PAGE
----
Another nonsense (semantic) is to insert empty tags in the text, or any other type, simply to create a (in) certain space, for example:

<p>Here we have a paragraph of text</p>
<p>&nbsp;</p>
<p>Here we have another paragraph of text</p>

The same can be said for all other elements of the text, whether paragraphs, lists, citations, forms or tables. We should not waste time thinking about the font, size or color that we will give to an element, nor what distances it will keep regarding the contiguous elements. The important thing here is not the optical aspect, but the logical meaning, which should be recognizable by everyone: from a blind person who will read the page, or a theft-search engine for which the presentation does not count in the least.

Group the page elements

The next thing you can do is to group different parts of the document into logical blocks (containers) that can later be sorted or formatted according to the desired visual design. The division of the Web page of our example, classic and simple, is the following:

- Header
- Main menu
- Content
- Footer

Create a container for each area and identify each container with some signal, for example, assigning it an ID. The HTML <div> tag here has a special meaning. This block element has virtually no properties, since it does not define any particular paragraph or table, or anything similar; it simply delimits a certain area. In the source code it would look like this:

<body>
<div id="header">Logo</div>
<div id="menu">Main navigation</div>
<div id="content">Titles and text</div>
<div id="footer">Copyright</div>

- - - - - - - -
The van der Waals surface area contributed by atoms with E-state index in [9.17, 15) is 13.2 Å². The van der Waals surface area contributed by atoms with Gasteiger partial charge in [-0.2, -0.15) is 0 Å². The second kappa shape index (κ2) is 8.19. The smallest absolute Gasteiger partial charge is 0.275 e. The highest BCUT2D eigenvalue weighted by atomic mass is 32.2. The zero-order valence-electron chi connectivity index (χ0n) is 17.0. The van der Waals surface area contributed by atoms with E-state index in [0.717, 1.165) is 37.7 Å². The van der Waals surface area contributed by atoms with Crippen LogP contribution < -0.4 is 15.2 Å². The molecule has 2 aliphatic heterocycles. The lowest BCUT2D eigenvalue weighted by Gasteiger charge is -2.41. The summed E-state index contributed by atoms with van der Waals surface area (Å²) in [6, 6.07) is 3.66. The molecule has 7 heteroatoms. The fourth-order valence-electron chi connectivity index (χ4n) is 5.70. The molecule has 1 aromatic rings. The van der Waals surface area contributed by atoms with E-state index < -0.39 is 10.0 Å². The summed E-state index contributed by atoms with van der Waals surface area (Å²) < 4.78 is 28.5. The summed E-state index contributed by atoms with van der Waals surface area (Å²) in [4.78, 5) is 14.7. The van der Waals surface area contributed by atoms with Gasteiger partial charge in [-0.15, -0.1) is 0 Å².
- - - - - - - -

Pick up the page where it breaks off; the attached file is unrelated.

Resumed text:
</body>

This way you have created four areas that you can access separately using CSS.

#header {
Property value;
}

#menu {
Property value;
}

#content {
Property value;
}

#footer {
Property value;
}

#header {
Property value;
}

The contents of these containers can also be made accessible and designed in relation to the context, for example:

#content h1 {
Property value
}

#content p {
Property value
}

With these last two instructions we only take titles (<h1>) and the paragraphs (<p>) that appear inside the container with ID content.

Naturally, containers can also be nested, that is, we can create containers inside containers. But we must seriously ask ourselves beforehand if you really need containers inside containers, or if the semantic structure of the content is not enough. Remember that we want to keep the source code as clear and reduced as possible. With a multiple nesting of containers <div>, for example, it is superfluous that in most cases, since we can obtain the same result by other means, for example by directly formatting the elements we want to link.

Without barriers

Consider the Web page again from a conceptual point of view. By deciding to follow the standards, you have already taken the most important step in removing barriers, because it is implicit that you want to give full accessibility to your page. That is why it is worth taking another step and considering what else could be done to eliminate barriers. There are inveterate prejudices against the creation of web pages without barriers, but without prejudices that, when analyzed, vanish like the false beliefs that they are.

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Professor at the University of Guadalajara

Hugo Delgado Desarrollador y Diseñador Web en Puerto Vallarta

Professional in Web Development and SEO Positioning for more than 10 continuous years.
We have more than 200 certificates and recognitions in the Academic and Professional trajectory, including diploma certificates certified by Google.